The Value of Eating Your Own Dog Food
Finding empathy for users and their feature requests
I recently had the experience of writing some code for an internal application our organization uses for monitoring image copyrights on our content pages. This was an extremely satisfying experience because of the amount of time it will save in my work week, but after more reflection I found a bigger meaning.
We host and maintain a massive content management system that allows our clients to post articles that may also include images. In an effort to ensure people are not using images they shouldn’t, we developed an internal application that allows us to visually inspect and approve images included in articles. When a client uses an image in an article, they must also include the copyright for that image. If the image is opensource or free they must include the level of creative commons licence it falls under, and if it is a stock image they must include the account number it was purchased under. Those images then appear in our auditing application for review and approval by our internal staff…in this case me.
The initial roll out was great (over a year ago). The basic layout of the app shows me a thumbnail image along with the copyright the user included. However, to actually approve an image it required four clicks and two page reloads for each image. I had to click the image to navigate to another page, then click two buttons on that intervening page, then a fourth click to go back to the index page. What I discovered is that for the vast majority of images (80% or more) all of the information I needed to approve an image was on that index page. So why all the navigation and clickity click? But wait…I know how to code! So, I added a checkbox to each image on the index page along with an “Update Selected Images” button, oh, and while I am at it let's add a “Select All” checkbox that allows me to check/select all ten images on that index page. Now with two clicks I can approve ten images in about two seconds. As they say in Bayou country “Beautiful Dahlin!!”
As developers we often don’t get to truly sit in the seat of our users. How often has a user asked for a new feature and we say to ourselves “…why on earth would they want to do that?” In this case I was the user. I am blessed enough to be able to write the code to make my life easier, but our users don’t have that luxury. There is great value in eating the dog food we call code that our users eat everyday. If not for the fact that I work for an understaffed government funded organization some other poor schlup would be the one stuck with the mundane task of clicking buttons for no good reason.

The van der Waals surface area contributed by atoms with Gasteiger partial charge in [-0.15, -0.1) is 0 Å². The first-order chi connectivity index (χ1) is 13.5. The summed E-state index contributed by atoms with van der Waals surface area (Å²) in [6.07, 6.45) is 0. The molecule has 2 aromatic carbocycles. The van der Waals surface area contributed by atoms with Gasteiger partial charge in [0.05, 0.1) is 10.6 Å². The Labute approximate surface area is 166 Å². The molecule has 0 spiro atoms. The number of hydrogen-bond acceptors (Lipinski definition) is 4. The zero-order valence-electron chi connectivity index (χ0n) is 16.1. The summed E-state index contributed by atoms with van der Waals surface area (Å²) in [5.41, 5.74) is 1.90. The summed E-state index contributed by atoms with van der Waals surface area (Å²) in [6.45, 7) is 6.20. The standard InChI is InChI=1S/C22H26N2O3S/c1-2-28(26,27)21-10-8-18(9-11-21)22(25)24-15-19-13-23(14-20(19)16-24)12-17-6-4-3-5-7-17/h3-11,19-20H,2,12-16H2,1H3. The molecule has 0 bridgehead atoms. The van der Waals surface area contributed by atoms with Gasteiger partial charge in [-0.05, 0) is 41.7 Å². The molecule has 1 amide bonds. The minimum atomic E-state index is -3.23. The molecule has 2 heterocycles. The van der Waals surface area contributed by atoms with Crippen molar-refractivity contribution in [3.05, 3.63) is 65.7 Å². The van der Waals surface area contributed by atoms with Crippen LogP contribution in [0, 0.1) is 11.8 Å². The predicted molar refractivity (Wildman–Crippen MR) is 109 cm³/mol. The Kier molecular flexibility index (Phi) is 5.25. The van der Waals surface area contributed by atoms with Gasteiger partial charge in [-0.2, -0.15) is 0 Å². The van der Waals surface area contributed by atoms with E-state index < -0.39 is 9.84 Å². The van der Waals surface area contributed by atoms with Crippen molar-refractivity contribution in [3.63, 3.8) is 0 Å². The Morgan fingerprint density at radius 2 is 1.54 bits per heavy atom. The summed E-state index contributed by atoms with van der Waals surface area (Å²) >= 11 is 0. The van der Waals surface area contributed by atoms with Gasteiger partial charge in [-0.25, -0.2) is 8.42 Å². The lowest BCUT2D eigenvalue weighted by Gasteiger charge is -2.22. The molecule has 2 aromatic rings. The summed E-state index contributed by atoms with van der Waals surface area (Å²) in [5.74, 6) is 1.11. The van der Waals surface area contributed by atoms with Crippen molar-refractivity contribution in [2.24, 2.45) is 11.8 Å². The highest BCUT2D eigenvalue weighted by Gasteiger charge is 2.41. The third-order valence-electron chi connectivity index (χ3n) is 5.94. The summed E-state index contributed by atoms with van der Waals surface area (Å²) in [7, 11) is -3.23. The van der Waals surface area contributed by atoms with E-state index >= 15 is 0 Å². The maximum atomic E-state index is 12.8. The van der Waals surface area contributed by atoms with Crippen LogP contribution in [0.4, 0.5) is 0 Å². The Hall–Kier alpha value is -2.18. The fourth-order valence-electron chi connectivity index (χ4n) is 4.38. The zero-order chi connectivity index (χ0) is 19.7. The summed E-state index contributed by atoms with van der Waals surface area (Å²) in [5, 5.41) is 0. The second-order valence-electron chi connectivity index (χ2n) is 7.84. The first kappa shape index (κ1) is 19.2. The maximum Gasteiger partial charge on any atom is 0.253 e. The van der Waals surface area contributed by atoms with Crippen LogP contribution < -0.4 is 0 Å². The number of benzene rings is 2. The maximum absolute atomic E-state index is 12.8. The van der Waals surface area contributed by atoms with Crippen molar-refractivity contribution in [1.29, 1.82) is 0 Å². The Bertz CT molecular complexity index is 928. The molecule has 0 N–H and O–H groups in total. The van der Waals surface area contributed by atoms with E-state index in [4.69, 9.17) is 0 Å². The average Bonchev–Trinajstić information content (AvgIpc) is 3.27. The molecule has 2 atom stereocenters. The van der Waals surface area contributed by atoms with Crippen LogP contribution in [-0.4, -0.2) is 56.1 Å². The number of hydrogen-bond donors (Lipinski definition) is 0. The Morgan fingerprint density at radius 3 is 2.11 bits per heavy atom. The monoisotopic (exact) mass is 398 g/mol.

I originally titled this article “The Most Satisfying Code I Ever Wrote”. Before pushing the code I referenced above it would have taken me two or three hours to address the 150 or so images that were queued up and needed approval. After I deployed this code it took about 15 minutes. It's one thing to get satisfaction from solving a tough coding challenge, its another to deploy code that saves you time, effort, energy and sanity.
When users ask for feature requests, we need to put on our empathy hat. Their time is just as valuable as yours. One day the job of approving images in this application will be passed along to someone who can’t code. The code I have written will save countless hours and headaches for that person. My hope is that they will use that time to play with their kids, have dinner with their partner, or help a neighbor fix their lawn mower. Let’s approach each feature request through the prism of practicality and ease of use so our users are not left clicking buttons and navigating pages for no good reason.